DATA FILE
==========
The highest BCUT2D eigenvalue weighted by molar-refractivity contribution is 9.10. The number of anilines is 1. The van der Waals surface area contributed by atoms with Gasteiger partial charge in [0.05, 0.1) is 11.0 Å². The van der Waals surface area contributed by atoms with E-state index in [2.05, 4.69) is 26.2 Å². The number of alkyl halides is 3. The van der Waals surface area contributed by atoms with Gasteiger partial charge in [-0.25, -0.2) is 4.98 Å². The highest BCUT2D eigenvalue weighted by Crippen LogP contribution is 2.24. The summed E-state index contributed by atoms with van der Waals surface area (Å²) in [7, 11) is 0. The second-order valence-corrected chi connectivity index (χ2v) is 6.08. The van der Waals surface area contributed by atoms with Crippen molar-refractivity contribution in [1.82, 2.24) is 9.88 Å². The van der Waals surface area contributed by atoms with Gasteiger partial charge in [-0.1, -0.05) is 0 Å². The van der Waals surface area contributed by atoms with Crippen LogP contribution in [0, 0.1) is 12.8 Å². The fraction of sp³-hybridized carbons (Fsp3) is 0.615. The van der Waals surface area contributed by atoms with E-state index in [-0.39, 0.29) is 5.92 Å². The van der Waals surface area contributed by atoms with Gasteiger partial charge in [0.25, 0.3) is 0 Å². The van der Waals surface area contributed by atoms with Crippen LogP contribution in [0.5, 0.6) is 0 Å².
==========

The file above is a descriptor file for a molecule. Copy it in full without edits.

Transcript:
The highest BCUT2D eigenvalue weighted by molar-refractivity contribution is 9.10. The number of anilines is 1. The van der Waals surface area contributed by atoms with Gasteiger partial charge in [0.05, 0.1) is 11.0 Å². The van der Waals surface area contributed by atoms with E-state index in [2.05, 4.69) is 26.2 Å². The number of alkyl halides is 3. The van der Waals surface area contributed by atoms with Gasteiger partial charge in [-0.25, -0.2) is 4.98 Å². The highest BCUT2D eigenvalue weighted by Crippen LogP contribution is 2.24. The summed E-state index contributed by atoms with van der Waals surface area (Å²) in [7, 11) is 0. The second-order valence-corrected chi connectivity index (χ2v) is 6.08. The van der Waals surface area contributed by atoms with Crippen molar-refractivity contribution in [1.82, 2.24) is 9.88 Å². The van der Waals surface area contributed by atoms with Gasteiger partial charge in [-0.1, -0.05) is 0 Å². The van der Waals surface area contributed by atoms with Crippen LogP contribution in [0, 0.1) is 12.8 Å². The fraction of sp³-hybridized carbons (Fsp3) is 0.615. The van der Waals surface area contributed by atoms with E-state index in [-0.39, 0.29) is 5.92 Å². The van der Waals surface area contributed by atoms with Gasteiger partial charge in [0.25, 0.3) is 0 Å². The van der Waals surface area contributed by atoms with Crippen LogP contribution in [0.5, 0.6) is 0 Å².